She is seeking to target in particular traffickers’ boats coming from Libya to Italy and the granting of automatic citizenship to babies born to foreign parents.
She wants the Italian navy to blockade the north African coast so that all migrants can be screened before leaving to ascertain whether they are genuine refugees.
Those who can prove their refugee status should be allowed through, Meloni said, while those who cannot should be sent home.
Speaking to a TV channel owned by the Berlusconi family, she said: ‘The problem of migrant arrivals on our shores must be tackled at its source, with a “naval blockade”.’
Likening the plan to EU proposals to get tough on border security, she added: ‘[This] is no different than a European mission to negotiate together with Libya, the possibility to block the inflatable boats during their departure.’
Meloni has also pledged to establish EU-run centres outside the bloc to manage asylum applications to the continent
But Meloni’s plans came under attack by political opponents, who said any attempt to blockade the shores of a foreign nation would be a de-facto declaration of war.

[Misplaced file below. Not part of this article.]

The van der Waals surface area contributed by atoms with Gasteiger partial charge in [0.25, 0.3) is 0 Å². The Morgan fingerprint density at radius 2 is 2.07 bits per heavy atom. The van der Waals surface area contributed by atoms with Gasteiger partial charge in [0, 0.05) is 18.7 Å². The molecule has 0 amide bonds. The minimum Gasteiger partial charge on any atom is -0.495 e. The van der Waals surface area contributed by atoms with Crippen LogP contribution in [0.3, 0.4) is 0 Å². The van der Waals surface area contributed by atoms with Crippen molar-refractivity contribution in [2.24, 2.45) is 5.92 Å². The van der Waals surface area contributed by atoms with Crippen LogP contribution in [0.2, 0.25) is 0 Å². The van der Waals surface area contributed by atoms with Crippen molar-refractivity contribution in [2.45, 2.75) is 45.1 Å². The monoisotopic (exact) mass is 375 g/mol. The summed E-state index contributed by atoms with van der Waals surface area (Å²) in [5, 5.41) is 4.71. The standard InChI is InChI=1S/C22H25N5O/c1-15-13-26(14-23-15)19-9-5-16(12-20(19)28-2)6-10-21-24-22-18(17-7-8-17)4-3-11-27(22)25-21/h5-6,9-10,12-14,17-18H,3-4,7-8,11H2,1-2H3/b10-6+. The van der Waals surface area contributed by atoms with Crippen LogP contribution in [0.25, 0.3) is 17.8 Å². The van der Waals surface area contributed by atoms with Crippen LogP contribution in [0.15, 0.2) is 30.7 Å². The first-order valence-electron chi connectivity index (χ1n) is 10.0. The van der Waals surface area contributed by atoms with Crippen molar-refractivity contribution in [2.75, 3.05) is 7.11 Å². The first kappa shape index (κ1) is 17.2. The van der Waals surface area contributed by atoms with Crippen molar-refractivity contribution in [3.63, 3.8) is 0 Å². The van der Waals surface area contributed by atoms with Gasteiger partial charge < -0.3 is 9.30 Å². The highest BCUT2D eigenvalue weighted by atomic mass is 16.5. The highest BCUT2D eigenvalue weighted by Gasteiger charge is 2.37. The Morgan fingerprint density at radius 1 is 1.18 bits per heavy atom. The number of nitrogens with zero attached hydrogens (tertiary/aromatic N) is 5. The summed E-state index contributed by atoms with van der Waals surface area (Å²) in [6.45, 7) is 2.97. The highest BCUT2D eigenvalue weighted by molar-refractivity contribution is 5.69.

‘Meloni, do you know that under international law it is considered an act of war,’ tweeted former house speaker Laura Boldrini.
‘Do you know that more ships would be required than the navy has? Do you know the number of dead would outnumber those rejected?’
Meloni said: ‘Uncontrolled immigration is what ordinary people worry about. It impacts on those in the lower level of society.
‘Those who defend open borders, they live on the higher level. A country must be able to decide who comes in.’
She doesn’t care if Italy’s Left-wing press vilifies her for her views, as highlighted by a speech she made in Spain to their Right-wing Vox party a few weeks ago.
She reportedly told the rally, with some vigour: ‘Yes to natural families, no to the LGBT lobby, yes to sexual identity, no to gender ideology,’ before adding, her voice rising to a crescendo: ‘No to the violence of Islam, yes to safer borders, no to mass immigration, yes to working for our people.’
Meloni has also pledged to establish EU-run centres outside the bloc to manage asylum applications to the continent.
She also wants more integrated migration for those who do come to Italy legally, with programmes intended to encourage a more harmonious society.